Cork County Council welcomes €15.8m funding allocation for sustainable travel projects

Cork County Council welcomes €15.8m funding allocation for sustainable travel projects

The National Transport Authority (NTA) recently announced funding of €240 million to local authorities for sustainable travel projects, of which Cork County Council has received an allocation of €15.8 million. Pictured is Midleton’s Pontoon Walkway, which forms part of Cork County Council’s plans for the development of a pedestrian and cycle route from Ballinacurra to Midleton. Photo: Cathal Noonan

THE Mayor of the County of Cork, Cllr Mary Linehan Foley has welcomed funding of over €15 million that has been allocated to Cork County Council for the development of sustainable travel projects.

The National Transport Authority (NTA) recently announced funding of €240 million to local authorities throughout the country for sustainable travel projects, of which Cork County Council has received an allocation of €15.8 million.

Ongoing projects within the Cork County Metropolitan Area are set to receive €7.5 million, with an additional €8.3 million invested in walking and cycling infrastructure across county towns and villages.

"Cork County Council is currently progressing a range of significant schemes, from pedestrian and cycles route networks to bus corridors, with an emphasis on active travel and connectivity in the county. 

"The overarching objective of these projects is to connect people to places and make our county towns and villages more sustainable, safer and grow our quality of life here in Cork County," commented Ms Linehan Foley.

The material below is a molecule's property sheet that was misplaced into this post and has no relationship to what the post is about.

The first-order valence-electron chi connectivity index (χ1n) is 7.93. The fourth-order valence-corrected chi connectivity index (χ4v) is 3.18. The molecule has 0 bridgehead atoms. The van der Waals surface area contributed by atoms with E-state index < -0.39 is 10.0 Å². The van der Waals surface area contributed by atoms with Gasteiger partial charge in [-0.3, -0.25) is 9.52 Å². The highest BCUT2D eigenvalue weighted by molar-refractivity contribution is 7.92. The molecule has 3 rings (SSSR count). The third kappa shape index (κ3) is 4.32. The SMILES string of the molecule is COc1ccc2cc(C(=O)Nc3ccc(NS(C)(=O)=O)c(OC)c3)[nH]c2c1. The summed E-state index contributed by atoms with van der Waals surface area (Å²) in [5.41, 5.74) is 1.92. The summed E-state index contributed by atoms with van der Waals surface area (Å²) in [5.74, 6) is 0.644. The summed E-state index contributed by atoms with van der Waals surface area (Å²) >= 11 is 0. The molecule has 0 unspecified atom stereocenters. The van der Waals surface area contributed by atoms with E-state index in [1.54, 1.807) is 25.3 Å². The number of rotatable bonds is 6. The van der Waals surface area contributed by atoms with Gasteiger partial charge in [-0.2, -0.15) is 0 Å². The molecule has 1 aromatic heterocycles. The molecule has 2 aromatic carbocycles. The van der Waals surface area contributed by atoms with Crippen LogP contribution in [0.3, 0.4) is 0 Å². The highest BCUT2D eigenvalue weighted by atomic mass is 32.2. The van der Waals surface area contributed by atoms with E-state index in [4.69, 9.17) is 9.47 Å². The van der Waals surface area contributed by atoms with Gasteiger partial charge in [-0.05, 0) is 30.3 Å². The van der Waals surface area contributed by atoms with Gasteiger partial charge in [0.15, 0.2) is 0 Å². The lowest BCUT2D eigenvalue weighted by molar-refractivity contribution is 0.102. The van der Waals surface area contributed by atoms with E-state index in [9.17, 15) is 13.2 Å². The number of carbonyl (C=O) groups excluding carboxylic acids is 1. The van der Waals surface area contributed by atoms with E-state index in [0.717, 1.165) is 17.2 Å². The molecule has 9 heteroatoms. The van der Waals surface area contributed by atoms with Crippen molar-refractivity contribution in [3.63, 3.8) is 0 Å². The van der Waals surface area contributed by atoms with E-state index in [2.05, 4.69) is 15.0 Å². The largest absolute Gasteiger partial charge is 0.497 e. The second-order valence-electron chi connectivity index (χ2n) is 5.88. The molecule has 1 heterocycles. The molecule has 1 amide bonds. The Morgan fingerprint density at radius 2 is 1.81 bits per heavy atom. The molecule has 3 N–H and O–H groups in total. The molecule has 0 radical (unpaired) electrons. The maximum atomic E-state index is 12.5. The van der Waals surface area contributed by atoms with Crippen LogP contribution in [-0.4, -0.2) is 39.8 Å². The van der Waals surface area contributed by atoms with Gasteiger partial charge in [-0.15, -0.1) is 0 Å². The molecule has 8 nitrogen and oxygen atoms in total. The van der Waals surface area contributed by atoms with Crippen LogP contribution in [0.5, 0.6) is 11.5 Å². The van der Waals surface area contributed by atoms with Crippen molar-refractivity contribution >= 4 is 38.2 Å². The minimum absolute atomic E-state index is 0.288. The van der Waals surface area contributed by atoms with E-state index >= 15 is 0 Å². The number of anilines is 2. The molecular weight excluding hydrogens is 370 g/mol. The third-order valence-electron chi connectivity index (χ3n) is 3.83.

"It’s great news that not only has the allocation for the Cork Metropolitan Area been increased substantially on last year but also that funding has been extended to include the whole county," she continued. 

Along the Eastern Corridor, the Dunkettle to Carrigtwohill pedestrian and cycle route will see the residential settlements along the corridor connected with the strategic employments centres at Carrigtwohill and Little Island and onwards to the city, thereby providing commuters and students with a direct and safe alternative mode of travel to work, school and college.

Interventions proposed for Little Island will see the network permeate the residential and employment centres on the Island while also complementing the scheme with the provision of a priority bus corridor. 

The recently approved Ballinacurra to Midleton pedestrian and cycle route will be extended westwards to connect into this network while also connecting into the Midleton-Youghal Greenway.

"NTA funding facilitates continued investment in Carrigaline, the county’s largest town and its neighbouring towns and villages along the Southern Metropolitan Corridor," Chief Executive of Cork County Council, Tim Lucey said.

"While the NTA is funding the Carrigaline Transportation and Public Realm Enhancement Plan (TPREP) it is also providing significant investment allowing Cork County Council to deliver interventions identified as consistent with the objectives of this plan, for example, the Carrigaline to Passage West and Ringaskiddy cycle corridor, the Ballinrea Road pedestrian and cycle improvement scheme and numerous other upgrades to the network throughout the town."

On Friday, the NTA also gave approval to Cork County Council, to progress, under this grant allocation, a total of 101 interventions for towns and villages across the county together with 27 pedestrian crossing lighting upgrades. 

It is expected that approval for additional schemes will be forthcoming.

This investment in towns and villages is additional to the ongoing regional and urban bus service infrastructure upgrades being delivered by the council, also funded by the NTA, which will see the upgrade of 44 bus stops countywide, 35 to accessible standard, at a cost of €1.2 million.

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